I think when events like the recent shooting happen, people want there to be some easy excuse or something easy to blame.  They don’t feel as if being able to just blame one person, who offed themselves already, is enough, because of how harsh their crime was.  It lets people recover from the tragedy because they can blame everyone who has a gun, the NRA, republicans, etc. rather than just the one person (or in this case, two, as I think the mother is also partly at fault) who is actually responsible.  It’s tough to grasp the fact that some mentally unstable, loser kid is capable of destroying so many lives, so people look to blame the tools rather than the wielder. Take away the gun, and people would just get more creative in their killings; highjack a schoolbus, burn down a school, drive through a crowd, etc.

 

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I'd have no problem with a system that let's you keep your AR33 assault rifle with extendable clip and fingerprint resistance finish at a well secured gun range so you can go there and shoot until your heart's content.

 

^I'm not going to bite on your strawman arguments, but if you take away the gun from Adam Lanza, 20 kids are still alive.  I would bet the farm on that.

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I only jumped in this thread to respond to KJP's kneejerk stereotype about gun owners, but now that I'm in it, here's a few facts to consider in the rush to change gun laws in America

 

Mass shootings are no more common than they have been in past decades, despite the impression given by the media.

 

In fact, the high point for mass killings in the U.S. was 1929, according to criminologist Grant Duwe of the Minnesota Department of Corrections.

 

Incidents of mass murder in the U.S. declined from 42 in the 1990s to 26 in the first decade of this century.

 

Until the Newtown horror, the three worst K–12 school shootings ever had taken place in either Britain or Germany.

 

For the record, it's my opinion that assault rifles or any automatic weapon should be banned & against the law to own.  Hunting, home protection, & target shooting all have nothing to do with these weapons.  They are banned at most reputable gun clubs because the rapid fire causes the shooter to lose control and the muzzle lifts & the shooter overshoots their target

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Just want to point out the high point of mass killings in 1929 had a lot more to do with the mob wars associated with prohibition than mentally unstable people killing to get famous on their way out.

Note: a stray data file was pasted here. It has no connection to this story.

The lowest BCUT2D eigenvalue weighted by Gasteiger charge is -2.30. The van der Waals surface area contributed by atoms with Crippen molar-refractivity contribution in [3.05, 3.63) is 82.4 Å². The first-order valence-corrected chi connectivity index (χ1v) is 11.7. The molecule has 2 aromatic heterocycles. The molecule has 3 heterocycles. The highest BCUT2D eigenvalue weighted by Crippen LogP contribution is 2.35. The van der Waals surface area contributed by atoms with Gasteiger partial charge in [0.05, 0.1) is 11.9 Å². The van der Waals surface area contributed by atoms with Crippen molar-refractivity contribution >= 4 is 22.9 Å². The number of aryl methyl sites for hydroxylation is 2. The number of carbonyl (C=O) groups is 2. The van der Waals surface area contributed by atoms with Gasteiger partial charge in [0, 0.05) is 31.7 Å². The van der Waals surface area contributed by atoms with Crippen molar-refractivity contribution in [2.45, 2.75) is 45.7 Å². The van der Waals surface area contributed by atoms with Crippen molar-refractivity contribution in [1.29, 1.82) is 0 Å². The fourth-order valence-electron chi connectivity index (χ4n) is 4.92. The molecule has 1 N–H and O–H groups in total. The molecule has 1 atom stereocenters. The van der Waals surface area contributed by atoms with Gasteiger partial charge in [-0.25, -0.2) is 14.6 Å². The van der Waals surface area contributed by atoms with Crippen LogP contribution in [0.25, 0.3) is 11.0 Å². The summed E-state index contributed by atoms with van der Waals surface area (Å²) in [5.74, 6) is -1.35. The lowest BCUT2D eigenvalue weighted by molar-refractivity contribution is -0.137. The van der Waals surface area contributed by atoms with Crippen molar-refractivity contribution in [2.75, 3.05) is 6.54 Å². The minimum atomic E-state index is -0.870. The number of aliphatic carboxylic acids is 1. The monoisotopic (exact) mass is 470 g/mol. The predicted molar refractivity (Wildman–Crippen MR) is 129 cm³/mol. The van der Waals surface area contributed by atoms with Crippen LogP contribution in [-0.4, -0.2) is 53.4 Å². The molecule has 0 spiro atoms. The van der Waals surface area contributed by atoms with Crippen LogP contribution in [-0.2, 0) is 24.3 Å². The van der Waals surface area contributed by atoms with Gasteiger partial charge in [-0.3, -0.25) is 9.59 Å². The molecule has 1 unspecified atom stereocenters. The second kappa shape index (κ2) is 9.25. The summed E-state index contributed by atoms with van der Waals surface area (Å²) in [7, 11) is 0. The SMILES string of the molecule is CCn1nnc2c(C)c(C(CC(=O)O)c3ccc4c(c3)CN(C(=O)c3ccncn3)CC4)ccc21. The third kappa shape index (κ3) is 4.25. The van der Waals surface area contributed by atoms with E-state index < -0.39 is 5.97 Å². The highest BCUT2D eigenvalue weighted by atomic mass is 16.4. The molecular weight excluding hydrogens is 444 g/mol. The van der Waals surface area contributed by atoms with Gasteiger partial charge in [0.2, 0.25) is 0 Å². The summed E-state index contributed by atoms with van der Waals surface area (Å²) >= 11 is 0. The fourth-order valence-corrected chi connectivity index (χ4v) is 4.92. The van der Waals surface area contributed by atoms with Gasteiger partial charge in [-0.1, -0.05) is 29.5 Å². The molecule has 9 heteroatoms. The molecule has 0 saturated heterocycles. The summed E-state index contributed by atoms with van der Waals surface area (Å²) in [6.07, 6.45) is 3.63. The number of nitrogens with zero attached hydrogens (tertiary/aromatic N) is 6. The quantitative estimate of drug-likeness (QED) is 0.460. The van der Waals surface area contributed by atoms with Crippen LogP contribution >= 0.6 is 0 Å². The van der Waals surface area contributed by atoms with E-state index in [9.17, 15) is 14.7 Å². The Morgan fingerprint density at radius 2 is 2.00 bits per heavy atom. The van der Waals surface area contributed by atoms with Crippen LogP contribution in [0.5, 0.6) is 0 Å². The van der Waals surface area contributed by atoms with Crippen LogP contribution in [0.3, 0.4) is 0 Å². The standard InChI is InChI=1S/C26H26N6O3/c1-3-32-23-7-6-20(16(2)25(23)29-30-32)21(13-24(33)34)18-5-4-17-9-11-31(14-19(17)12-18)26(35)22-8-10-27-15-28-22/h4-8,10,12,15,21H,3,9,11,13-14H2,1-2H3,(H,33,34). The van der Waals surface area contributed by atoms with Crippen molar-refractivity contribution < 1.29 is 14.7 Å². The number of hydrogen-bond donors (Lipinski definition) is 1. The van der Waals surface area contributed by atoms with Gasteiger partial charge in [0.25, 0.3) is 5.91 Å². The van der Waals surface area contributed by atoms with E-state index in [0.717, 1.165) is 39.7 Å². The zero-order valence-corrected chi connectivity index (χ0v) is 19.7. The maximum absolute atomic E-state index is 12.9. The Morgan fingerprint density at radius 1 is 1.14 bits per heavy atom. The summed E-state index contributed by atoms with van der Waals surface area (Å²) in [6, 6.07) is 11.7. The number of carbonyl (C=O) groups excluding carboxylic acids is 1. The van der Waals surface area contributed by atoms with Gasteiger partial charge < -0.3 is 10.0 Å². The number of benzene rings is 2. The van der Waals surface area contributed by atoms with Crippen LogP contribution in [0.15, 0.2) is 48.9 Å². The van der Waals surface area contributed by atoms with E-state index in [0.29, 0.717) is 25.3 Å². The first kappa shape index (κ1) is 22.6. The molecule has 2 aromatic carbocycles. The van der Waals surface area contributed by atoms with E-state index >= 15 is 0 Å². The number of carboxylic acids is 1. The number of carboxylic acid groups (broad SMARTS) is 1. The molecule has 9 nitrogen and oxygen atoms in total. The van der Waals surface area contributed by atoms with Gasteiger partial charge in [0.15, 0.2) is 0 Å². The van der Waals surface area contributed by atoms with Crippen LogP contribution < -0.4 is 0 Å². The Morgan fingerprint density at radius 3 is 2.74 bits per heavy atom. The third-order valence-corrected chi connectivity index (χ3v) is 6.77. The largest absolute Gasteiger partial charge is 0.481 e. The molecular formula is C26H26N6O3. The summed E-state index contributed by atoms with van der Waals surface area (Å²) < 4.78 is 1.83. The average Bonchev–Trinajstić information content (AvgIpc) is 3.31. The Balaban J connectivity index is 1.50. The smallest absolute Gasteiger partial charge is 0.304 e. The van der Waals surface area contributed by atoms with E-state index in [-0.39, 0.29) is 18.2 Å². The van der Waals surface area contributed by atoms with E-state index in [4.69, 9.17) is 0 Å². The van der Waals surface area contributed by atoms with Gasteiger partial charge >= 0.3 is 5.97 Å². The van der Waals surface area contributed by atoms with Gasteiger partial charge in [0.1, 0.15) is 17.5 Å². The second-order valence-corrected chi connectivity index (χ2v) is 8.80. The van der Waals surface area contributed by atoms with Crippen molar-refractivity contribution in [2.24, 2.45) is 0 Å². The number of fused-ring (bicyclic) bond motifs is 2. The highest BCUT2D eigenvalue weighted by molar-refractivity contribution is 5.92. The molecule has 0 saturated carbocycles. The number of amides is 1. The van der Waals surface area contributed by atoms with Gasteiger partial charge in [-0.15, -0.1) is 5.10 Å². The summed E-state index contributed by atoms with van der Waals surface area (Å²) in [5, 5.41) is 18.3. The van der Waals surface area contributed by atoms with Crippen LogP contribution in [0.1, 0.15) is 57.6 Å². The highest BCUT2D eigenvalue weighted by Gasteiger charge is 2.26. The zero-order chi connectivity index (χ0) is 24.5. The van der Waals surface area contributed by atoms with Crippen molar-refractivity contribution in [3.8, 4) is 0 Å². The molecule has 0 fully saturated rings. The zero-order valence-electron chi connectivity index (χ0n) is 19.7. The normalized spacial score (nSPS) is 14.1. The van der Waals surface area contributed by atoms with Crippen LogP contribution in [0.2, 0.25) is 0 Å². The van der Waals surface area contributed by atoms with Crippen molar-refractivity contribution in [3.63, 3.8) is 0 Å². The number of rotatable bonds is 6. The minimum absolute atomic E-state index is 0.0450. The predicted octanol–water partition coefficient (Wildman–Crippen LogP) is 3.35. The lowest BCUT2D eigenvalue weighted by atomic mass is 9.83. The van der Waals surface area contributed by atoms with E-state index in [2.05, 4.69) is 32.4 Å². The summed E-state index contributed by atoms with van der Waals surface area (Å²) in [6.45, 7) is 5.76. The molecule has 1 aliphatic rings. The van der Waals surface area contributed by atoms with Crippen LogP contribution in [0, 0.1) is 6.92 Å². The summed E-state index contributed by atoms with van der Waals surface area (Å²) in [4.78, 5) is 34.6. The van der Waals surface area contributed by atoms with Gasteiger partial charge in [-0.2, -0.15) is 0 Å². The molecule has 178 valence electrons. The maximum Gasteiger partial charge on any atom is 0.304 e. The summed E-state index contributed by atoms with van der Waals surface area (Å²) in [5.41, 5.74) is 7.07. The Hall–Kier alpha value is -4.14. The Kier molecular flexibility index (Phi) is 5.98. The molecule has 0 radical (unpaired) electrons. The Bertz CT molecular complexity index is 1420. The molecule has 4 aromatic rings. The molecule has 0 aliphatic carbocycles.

I can't wrap my head on these random massacres.

 

The earliest shooting that I remember like this was the one at McDonalds in the 80's. Truly random mass shooting seemed to be pretty rare. This latest one and the Aurora killings are particularly disturbing because they seem to be mass killing for the sake of mass killing.  Even workplace shooting I can sort of  see the warped logic.

 

At least in the Rep Gifford shooting he was at least obsessed with her, sort of the Lennon-chapman killing model. Everybody else was just collateral damage or in cohorts with her.

 

Sorry for getting so far of topic.

 

It will be interesting to see how this all plays out. I am surprised video games haven't been brought up very much yet.

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More people need to read and share what Marilyn Mansion wrote and believed about Columbine. I came to respect him for it.


"The boss rolls up in a new Lamborghini and tells his staff 'The greatest part about America is that hard work breeds wealth. So if you work hard and dedicate yourself tirelessly to the task at hand, I can get another new Lamborghini next year.'” -- Overheard in a Cleveland bar.

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^This is a good clip from Bowling for Columbine that describes the media's attack on video games and music as a cause for irrational human behavior. I think Manson does make a good point here.

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I just think guns are silly. They are for scared people with way too much testosterone.

 

It's very easy to try and paint all gun enthusiasts as fringe lunatics but I think we all know that's not the case.

 

You should come out to the gun range sometime, you won't find a group of nicer, law abiding, respectful people.  I belong to SCSA, would be happy to show you around.  We're always welcoming new members.  Most of the guys who shoot regularly are ex-military who are in their 50's and simply enjoy the comraderie and keeping their skills up for periodic competitions.  It's a very expensive hobby and there are very few places where one can participate in such a hobby. 

I just think guns are silly. They are for scared people with way too much testosterone.

 

It's very easy to try and paint all gun enthusiasts as fringe lunatics but I think we all know that's not the case.

 

You should come out to the gun range sometime, you won't find a group of nicer, law abiding, respectful people.  I belong to SCSA, would be happy to show you around.  We're always welcoming new members.  Most of the guys who shoot regularly are ex-military who are in their 50's and simply enjoy the comraderie and keeping their skills up for periodic competitions.  It's a very expensive hobby and there are very few places where one can participate in such a hobby. 

 

"An armed society is a polite society" - Robert Anson Heinlein.

 

Every proposed "solution" I have heard has severe drawbacks at best, and could lead to much dangerous situations.

 

A post above nailed it, while being otherwise wrong:  These killers want to become famous.

 

The media should never mention their names or discuss their motivations.

 

Unfortunately, that won't happen universally as it would run quite afoul of the First Amendment to make it so.

 

Gun owners, for the most part, are indeed "nice, respectful people".  Unless they think you are trying to take away a very essential right.

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"Mass shootings are no more common than they have been in past decades, despite the impression given by the media."